In patients with pulmonary artery hypertension (PAH) associated with atrial septal defect (ASD), closure of ASD may carry significant risks. We aimed to evaluate the safety and efficacy of transcatheter closure of ASD in selected patients with PAH using a fenestrated device followed by pulmonary vasodilator therapy. During the 14.8-year period, 51 ASD patients (10 males, age 46 ± 18 years) with a mean pulmonary artery pressure (PAP) ≥ 35 mm Hg and/or systolic PAP ≥ 60 mm Hg, underwent closure with a fenestrated device. Of them, mean Qp/Qs ratio, systolic PAP and mean PAP were 2.6 ± 1.2, 73 ± 14 mm Hg, and 44 ± 8 mm Hg, respectively. A total of 35 patients received pulmonary vasodilator therapy. The New York Heart Association (NYHA) functional class improved at 3 to 6 months follow-up. (p < 0.001) Nineteen patients underwent repeated catheterization. A comparison of the hemodynamic parameters between baseline and repeated catheterization revealed significant decreases in both systolic and mean PAP (77 ± 11 vs 55 ± 14 mm Hg, p < 0.0001 & 48 ± 7 vs 37 ± 8 mm Hg, p = 0.001, respectively), pulmonary vascular resistance (PVR) (5.1 ± 2.3 vs 4.0 ± 1.7 WU, p = 0.011) and PVRi (7.7 ± 3.3 vs 6.2 ± 2.4 WU*m2, p = 0.024). After a follow-up period of 84 ± 45 months, 6 mortalities were noted in which 2 were due to cardiac causes. In conclusion, catheter closure of ASD in patients with PAH using a fenestrated device followed by vasodilator therapy is safe and effective.

Copyright © 2021. Published by Elsevier Inc.

Am J Cardiol: 14 May 2021; 147:122-128
Wang JK, Chiu SN, Lin MT, Chen CA, Lu CW, Wu MH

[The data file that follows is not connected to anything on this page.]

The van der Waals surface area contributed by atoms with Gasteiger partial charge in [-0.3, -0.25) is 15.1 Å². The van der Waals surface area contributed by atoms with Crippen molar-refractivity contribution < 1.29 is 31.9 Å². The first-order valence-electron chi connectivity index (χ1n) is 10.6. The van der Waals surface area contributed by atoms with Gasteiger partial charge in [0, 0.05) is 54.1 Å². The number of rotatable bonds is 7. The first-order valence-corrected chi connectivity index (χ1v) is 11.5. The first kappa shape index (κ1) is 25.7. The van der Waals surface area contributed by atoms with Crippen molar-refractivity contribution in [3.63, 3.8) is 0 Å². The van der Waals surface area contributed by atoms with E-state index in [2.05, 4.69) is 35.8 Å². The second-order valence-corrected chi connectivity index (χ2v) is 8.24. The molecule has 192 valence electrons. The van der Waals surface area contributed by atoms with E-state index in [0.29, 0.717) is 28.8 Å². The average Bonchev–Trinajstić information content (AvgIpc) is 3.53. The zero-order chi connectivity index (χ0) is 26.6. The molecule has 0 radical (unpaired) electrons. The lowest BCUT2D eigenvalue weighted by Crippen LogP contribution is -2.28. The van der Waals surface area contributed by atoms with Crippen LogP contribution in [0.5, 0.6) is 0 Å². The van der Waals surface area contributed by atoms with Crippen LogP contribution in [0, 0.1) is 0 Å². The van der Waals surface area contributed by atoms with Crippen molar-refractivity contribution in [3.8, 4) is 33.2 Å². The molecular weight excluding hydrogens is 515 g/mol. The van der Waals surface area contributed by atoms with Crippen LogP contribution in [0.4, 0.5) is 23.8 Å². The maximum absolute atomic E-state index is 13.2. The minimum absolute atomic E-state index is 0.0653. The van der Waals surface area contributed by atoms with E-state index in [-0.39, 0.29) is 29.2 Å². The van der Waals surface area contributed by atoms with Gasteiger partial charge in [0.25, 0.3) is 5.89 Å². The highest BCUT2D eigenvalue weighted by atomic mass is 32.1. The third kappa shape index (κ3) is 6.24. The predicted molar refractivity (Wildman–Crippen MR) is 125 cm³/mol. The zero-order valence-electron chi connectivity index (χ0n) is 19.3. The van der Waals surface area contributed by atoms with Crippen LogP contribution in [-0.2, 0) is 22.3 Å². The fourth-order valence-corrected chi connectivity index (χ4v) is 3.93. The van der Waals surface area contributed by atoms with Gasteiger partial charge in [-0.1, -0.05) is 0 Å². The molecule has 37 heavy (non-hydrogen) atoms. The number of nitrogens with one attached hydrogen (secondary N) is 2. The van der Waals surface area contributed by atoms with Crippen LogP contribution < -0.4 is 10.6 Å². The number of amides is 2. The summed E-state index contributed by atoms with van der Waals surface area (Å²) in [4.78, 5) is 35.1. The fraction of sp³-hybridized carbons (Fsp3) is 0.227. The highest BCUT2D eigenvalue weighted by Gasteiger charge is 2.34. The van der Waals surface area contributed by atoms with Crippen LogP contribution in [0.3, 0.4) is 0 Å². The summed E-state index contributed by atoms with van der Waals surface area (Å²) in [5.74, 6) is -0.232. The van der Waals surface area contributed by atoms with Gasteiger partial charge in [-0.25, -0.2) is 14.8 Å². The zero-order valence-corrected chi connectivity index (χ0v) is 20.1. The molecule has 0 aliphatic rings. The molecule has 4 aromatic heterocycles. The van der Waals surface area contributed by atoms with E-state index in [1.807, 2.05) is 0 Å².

Am J Cardiol: 14 May 2021; 147:122-128 | PMID: 33667439
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Abstract

A circadian clock in the sinus node mediates day-night rhythms in Hcn4 and heart rate.

D\'Souza A, Wang Y, Anderson C, Bucchi A, ... DiFrancesco D, Boyett MR
Background
Heart rate follows a diurnal variation, and slow heart rhythms occur primarily at night.
Objective
The lower heart rate during sleep is assumed to be neural in origin, but here we tested whether a day-night difference in intrinsic pacemaking is involved.
Methods
In vivo and in vitro electrocardiographic recordings, vagotomy, transgenics, quantitative polymerase chain reaction, Western blotting, immunohistochemistry, patch clamp, reporter bioluminescence recordings, and chromatin immunoprecipitation were used.
Results
The day-night difference in the average heart rate of mice was independent of fluctuations in average locomotor activity and persisted under pharmacological, surgical, and transgenic interruption of autonomic input to the heart. Spontaneous beating rate of isolated (ie, denervated) sinus node (SN) preparations exhibited a day-night rhythm concomitant with rhythmic messenger RNA expression of ion channels including hyperpolarization-activated cyclic nucleotide-gated potassium channel 4 (HCN4). In vitro studies demonstrated 24-hour rhythms in the human HCN4 promoter and the corresponding funny current. The day-night heart rate difference in mice was abolished by HCN block, both in vivo and in the isolated SN. Rhythmic expression of canonical circadian clock transcription factors, for example, Brain and muscle ARNT-Like 1 (BMAL1) and Cryptochrome (CRY) was identified in the SN and disruption of the local clock (by cardiomyocyte-specific knockout of Bmal1) abolished the day-night difference in Hcn4 and intrinsic heart rate. Chromatin immunoprecipitation revealed specific BMAL1 binding sites on Hcn4, linking the local clock with intrinsic rate control.
Conclusion
The circadian variation in heart rate involves SN local clock-dependent Hcn4 rhythmicity. Data reveal a novel regulator of heart rate and mechanistic insight into bradycardia during sleep.

Copyright © 2020 Heart Rhythm Society. Published by Elsevier Inc. All rights reserved.

Heart Rhythm: 29 Apr 2021; 18:801-810
D'Souza A, Wang Y, Anderson C, Bucchi A, ... DiFrancesco D, Boyett MR
Heart Rhythm: 29 Apr 2021; 18:801-810 | PMID: 33278629
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This program is still in alpha version.